Whispers of grace in ‘The Escape’

The Escape 2018

Revelation. A wonderful sense of glimpsing a world beyond the bounds of quotidian reality … this was the effect of seeing ‘The Escape’ film on Sunday night. It’s those recurring, evocative images of orange sunset glow behind black thatch of trees from speeding train window, that remain with me strongest. They remind me of writer CS Lewis’s description of his early and recurring childhood experience of a sweet sense, while gazing at the distant Mourne mountain peaks, of a beckoning mystery always just beyond and out of reach…

Tara, played by Gemma Arterton, is a housewife in suburban London with, from the viewpoint of her immediate social circle, a perfect life – nice house, two kids, husband with good job. But his scope and sympathies are limited, she’s not a ‘natural’ mum, and she becomes aware of an inner restlessness and desire for something her narrow circumstances can’t satisfy. A simple trip into London one afternoon, seeing people, scenes, and in particular some captivating art books, sets her on a quest for an inner freedom she has just begun to taste. When a cluster of domestic stresses conspires one morning to make her ‘snap’, she speeds off in the family car and buys a one way Eurostar ticket to Paris. There, she relishes fresh horizons of beauty and richness, loses herself in an art gallery displaying the ‘Lady and the Unicorn’ tapestry that had so enchanted her in the art book – and has a brief passionate tryst with a romantic French photographer.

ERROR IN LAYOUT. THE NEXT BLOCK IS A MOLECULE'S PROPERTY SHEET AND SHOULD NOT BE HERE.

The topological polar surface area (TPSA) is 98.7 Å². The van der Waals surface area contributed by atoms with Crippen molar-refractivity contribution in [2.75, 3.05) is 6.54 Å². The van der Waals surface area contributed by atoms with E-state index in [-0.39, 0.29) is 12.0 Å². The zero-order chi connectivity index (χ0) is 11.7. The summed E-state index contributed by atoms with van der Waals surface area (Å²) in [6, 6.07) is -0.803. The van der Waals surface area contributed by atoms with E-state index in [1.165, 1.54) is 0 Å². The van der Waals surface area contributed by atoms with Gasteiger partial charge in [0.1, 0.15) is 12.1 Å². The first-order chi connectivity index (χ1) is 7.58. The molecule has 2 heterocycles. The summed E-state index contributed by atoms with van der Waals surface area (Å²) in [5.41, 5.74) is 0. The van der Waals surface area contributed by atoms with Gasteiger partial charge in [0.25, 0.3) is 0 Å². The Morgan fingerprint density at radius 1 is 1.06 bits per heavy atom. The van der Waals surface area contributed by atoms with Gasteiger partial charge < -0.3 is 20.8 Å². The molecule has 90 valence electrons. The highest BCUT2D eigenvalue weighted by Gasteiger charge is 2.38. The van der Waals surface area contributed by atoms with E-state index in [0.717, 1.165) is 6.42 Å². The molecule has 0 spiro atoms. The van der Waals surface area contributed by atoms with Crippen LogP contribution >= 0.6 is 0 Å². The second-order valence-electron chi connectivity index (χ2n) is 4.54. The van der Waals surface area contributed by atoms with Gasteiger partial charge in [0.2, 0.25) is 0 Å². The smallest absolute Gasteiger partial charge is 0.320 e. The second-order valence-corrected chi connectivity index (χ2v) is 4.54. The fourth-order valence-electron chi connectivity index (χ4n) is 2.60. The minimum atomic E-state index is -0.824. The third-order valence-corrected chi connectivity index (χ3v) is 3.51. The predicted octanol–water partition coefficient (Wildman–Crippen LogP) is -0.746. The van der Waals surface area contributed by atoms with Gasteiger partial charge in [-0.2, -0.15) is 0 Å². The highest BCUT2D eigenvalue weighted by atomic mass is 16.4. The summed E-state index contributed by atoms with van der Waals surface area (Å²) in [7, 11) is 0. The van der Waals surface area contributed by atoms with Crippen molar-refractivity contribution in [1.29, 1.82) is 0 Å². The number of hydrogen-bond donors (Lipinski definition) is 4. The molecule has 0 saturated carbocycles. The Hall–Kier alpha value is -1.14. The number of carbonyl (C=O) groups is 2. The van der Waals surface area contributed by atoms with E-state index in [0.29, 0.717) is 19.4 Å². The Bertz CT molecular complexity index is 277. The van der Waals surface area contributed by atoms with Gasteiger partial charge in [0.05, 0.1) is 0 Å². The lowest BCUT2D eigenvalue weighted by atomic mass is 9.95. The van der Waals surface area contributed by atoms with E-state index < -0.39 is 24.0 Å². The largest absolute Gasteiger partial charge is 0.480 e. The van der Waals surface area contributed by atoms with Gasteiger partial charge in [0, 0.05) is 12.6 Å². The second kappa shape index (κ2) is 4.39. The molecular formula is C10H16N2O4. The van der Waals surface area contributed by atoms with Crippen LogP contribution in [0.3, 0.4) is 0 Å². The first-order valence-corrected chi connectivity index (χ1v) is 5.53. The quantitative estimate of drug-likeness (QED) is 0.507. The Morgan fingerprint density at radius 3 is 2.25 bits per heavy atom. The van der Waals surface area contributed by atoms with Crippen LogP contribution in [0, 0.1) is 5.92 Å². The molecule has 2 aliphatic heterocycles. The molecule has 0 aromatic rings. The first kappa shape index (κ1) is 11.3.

But the morning after their night together, the revelation that he’s married, with a baby, jolts her back to reality. It’s only after a kind Parisian woman shelters her lost and vulnerable self the following night, that she finds the inner fortitude to face up to her own reality back home, and return to it – but with a hint that she is at least now more inwardly free to choose her path ahead.

I’m intrigued by the story’s wider resonances. Spurred by that inner restlessness, Tara through the prism of art has her eyes opened to a broader, richer reality than she had hitherto perceived. It’s a rich evocation of and parallel with the inner thirst that may lead someone on a spiritual quest, ‘to find God’. In our bustling western culture, a panoply of distractions – media, leisure pursuits, food obsessions, travel and more – combined with culture-bound thought habits, can effectively weave a web of blindness and antipathy toward spiritual truth and possibilities. Like the walls of domesticity and relational torpitude that imprison Tara. But just as a glimpse of a beauty beyond those walls propels Tara along a path of discovery, so a chance insight or encounter may set anyone on a path of spiritual adventure. Perhaps toward something like the ‘life in all its fullness’ that Jesus once spoke of. How we respond – ignore such overtures and allow the walls to contract and harden, or heed the whispers of grace and venture further into the garden of mystery and delight – is a choice we each are moment by moment making – and must make.

Designs on you?